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  2. What a heartbreaking tale. Her joy and her despair, her talent and her loss. I am overwhelmed. And you, Jerry, told it gently... just as you always do.

    Hi to the wife; glad she's enjoying The Burrow. I like making new friends; I wish I could have been there for the delightful Miss Rogers, with her long bob and uneven shoulders. It sounds like she could have used a good girlfriend or two.
    a/b

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  3. "Just goes to show ya never can tell",,, "there are a million stories in the Naked City",,,
    and"Gently Said",,,always something new and interesting.

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  4. The Voynich manuscript - probably as indecipherable as my high school Algebra text was.

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  5. I guess she's probably dead by now though I bet she never stopped writing.
    Now, I have to figure out why you posted The Voynich Manuscript and the Barbara Newhall Follett story at the same time...

    ...Perhaps if she had written in code, and no one ever had a glimpse inside, she would never have needed to disappear...

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  6. Fascinating stories here Jerry. I like to think that Barbara settled down to a quiet life somewhere safe after all that.

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  7. LOVED this post Jerry! Maybe the book isn't in code at all. Maybe it's written by an ancient alien or a person with a major OCD affliction!

    The second part of the post is so sad! I hope Ms. Follett made a nice quite life for herself. somehow, I think her ending was much more tragic than that....

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  8. Well now I am going to have to find Ms. Follet's writings. Unfortunately, I feel that her end was tragic.

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  9. Interesting, wonder who will figure out the code that isn't.
    I will have to read Follet's books now that you have brought her to mind. The really great writers do seem to have unusual lives.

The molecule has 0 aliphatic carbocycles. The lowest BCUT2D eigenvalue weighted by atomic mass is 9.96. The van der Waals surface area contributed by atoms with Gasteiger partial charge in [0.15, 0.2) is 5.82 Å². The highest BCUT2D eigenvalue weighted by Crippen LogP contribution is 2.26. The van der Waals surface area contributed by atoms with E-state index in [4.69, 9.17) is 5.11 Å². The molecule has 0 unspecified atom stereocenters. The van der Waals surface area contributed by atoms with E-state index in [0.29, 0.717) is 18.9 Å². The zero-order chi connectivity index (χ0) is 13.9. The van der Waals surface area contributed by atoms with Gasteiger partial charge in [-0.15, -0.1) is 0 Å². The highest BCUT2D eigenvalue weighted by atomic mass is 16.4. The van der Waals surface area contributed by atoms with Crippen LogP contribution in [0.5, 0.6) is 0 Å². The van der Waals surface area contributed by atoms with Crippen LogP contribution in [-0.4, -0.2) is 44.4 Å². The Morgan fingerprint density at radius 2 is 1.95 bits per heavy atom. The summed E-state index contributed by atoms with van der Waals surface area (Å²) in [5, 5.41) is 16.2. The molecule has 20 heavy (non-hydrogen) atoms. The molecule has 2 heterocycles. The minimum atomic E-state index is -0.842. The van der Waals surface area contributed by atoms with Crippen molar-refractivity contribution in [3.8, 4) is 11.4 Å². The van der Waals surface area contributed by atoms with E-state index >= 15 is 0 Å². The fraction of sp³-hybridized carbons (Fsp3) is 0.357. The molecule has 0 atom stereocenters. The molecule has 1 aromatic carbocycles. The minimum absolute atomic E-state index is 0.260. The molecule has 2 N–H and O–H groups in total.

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  10. That was truly sad. I have always believed that any kind of gifted people never have happy lives. It is because they are different and can find very little understanding in the mundane crowd. They often have a very tragic faith...
    As for the book codes, have you ever read the book entitled "The Bible Code" by Michael Drosnin? And I have always been fascinated by the man that broke the code of the hieroglyphs (Thomas Young;).
    Happy Valentines day and a happy Monday.;))
    xoxo

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  11. Poor Ms. Follett, what a tragic tale and haunting picture. How is it I made my way through an English major and never heard of her? Tsk tsk. Thank you for telling her story.

    As for the code...I suck at that sort of thing, but I'll put Sean right on it. Is there a cash prize or anything? Lol.

    ♥Spot

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  12. Amazing. I (and I hope others) will go to a library and check out Follett's books. Thanks for the awareness!

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  13. Why is it that such amazing talent is so often followed by such horrible tragedy? So sad!!

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  14. Genius and madness separated by the breadth of a hair. I always secretly hope to write something of genius, but I'm just too even-tempered and lack the necessary pathos. Interesting read this morning Jerry.

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  15. I'd only recently heard of the Voynich manuscript, but Barbara Follett was completely unknown to me. Many thanks for the introductions.

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  16. Gotcha beat--I first read about Voynich and his manuscript in an Indiana Jones novel when I was, oh, 21 or something. "Indiana Jones and the Philosopher's Stone," it was. According to the book's premise, the Voynich manuscript is a complete and accurate manual for successful alchemy. Voynich didn't want just anybody to know the secret to making gold out of base metals, though, so he wrote the recipe in code.

    Had no idea about poor Ms. Follett. What a life! A life so full and yet still unfinished. I gotta pick up some of her stuff; I get the feeling an experienced-yet-hopeless writer could do with a bit of inspiration from a prodigy progeny.

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  17. What a tragic story. I don't know why, but the last line in the police report makes me really really sad. "Occasionally wears horn-rimmed glasses." I feel I can see a life backed into from that pair of horn-rimmed glasses like you are looking from the wrong end of a pair of binoculars.

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  18. I am very sad to have found out that Barbara Follett's writings are either not owned by the libraries in my consortia, and in the one that has an owning library, the item cannot be checkedout.

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  19. Jerry, thanks for sharing this story. She was quite a writing savant, wasn't she?

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  20. ...oh, and I tagged you over at my Writing Blog...

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  21. Lots of learning for me too! Thanks!